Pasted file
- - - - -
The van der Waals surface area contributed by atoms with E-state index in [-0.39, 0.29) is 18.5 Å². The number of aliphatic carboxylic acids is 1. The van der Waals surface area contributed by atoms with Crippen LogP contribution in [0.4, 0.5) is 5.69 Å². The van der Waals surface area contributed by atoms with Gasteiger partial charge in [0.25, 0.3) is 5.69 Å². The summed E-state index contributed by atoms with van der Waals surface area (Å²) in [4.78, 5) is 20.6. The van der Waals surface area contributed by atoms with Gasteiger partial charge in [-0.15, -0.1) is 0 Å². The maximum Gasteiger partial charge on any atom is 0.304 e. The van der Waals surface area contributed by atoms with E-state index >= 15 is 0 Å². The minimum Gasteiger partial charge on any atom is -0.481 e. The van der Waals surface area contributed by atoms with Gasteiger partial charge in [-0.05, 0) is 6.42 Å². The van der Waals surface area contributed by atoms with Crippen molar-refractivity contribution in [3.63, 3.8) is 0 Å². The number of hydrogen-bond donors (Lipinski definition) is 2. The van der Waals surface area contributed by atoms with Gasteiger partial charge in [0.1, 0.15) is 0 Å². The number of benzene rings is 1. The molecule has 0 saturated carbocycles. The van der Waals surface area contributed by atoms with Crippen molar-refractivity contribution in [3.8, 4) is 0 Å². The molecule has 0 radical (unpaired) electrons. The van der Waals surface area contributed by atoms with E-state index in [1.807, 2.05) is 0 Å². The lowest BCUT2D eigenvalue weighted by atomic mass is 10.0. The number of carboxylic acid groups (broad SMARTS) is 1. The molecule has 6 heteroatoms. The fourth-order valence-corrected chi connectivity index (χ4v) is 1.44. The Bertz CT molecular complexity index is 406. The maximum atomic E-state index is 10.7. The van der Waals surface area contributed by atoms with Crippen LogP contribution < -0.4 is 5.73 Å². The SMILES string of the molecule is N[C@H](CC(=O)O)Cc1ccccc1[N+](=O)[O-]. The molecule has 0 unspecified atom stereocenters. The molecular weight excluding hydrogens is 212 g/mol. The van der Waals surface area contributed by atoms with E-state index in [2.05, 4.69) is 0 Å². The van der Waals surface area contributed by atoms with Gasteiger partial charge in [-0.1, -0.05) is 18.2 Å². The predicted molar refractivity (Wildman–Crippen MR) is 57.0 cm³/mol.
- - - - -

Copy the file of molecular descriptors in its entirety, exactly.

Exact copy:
The van der Waals surface area contributed by atoms with E-state index in [-0.39, 0.29) is 18.5 Å². The number of aliphatic carboxylic acids is 1. The van der Waals surface area contributed by atoms with Crippen LogP contribution in [0.4, 0.5) is 5.69 Å². The van der Waals surface area contributed by atoms with Gasteiger partial charge in [0.25, 0.3) is 5.69 Å². The summed E-state index contributed by atoms with van der Waals surface area (Å²) in [4.78, 5) is 20.6. The van der Waals surface area contributed by atoms with Gasteiger partial charge in [-0.15, -0.1) is 0 Å². The maximum Gasteiger partial charge on any atom is 0.304 e. The van der Waals surface area contributed by atoms with E-state index >= 15 is 0 Å². The minimum Gasteiger partial charge on any atom is -0.481 e. The van der Waals surface area contributed by atoms with Gasteiger partial charge in [-0.05, 0) is 6.42 Å². The van der Waals surface area contributed by atoms with Crippen molar-refractivity contribution in [3.63, 3.8) is 0 Å². The number of hydrogen-bond donors (Lipinski definition) is 2. The van der Waals surface area contributed by atoms with Gasteiger partial charge in [0.1, 0.15) is 0 Å². The number of benzene rings is 1. The molecule has 0 saturated carbocycles. The van der Waals surface area contributed by atoms with Crippen molar-refractivity contribution in [3.8, 4) is 0 Å². The molecule has 0 radical (unpaired) electrons. The van der Waals surface area contributed by atoms with E-state index in [1.807, 2.05) is 0 Å². The lowest BCUT2D eigenvalue weighted by atomic mass is 10.0. The number of carboxylic acid groups (broad SMARTS) is 1. The molecule has 6 heteroatoms. The fourth-order valence-corrected chi connectivity index (χ4v) is 1.44. The Bertz CT molecular complexity index is 406. The maximum atomic E-state index is 10.7. The van der Waals surface area contributed by atoms with Crippen LogP contribution < -0.4 is 5.73 Å². The SMILES string of the molecule is N[C@H](CC(=O)O)Cc1ccccc1[N+](=O)[O-]. The molecule has 0 unspecified atom stereocenters. The molecular weight excluding hydrogens is 212 g/mol. The van der Waals surface area contributed by atoms with E-state index in [2.05, 4.69) is 0 Å². The van der Waals surface area contributed by atoms with Gasteiger partial charge in [-0.1, -0.05) is 18.2 Å². The predicted molar refractivity (Wildman–Crippen MR) is 57.0 cm³/mol.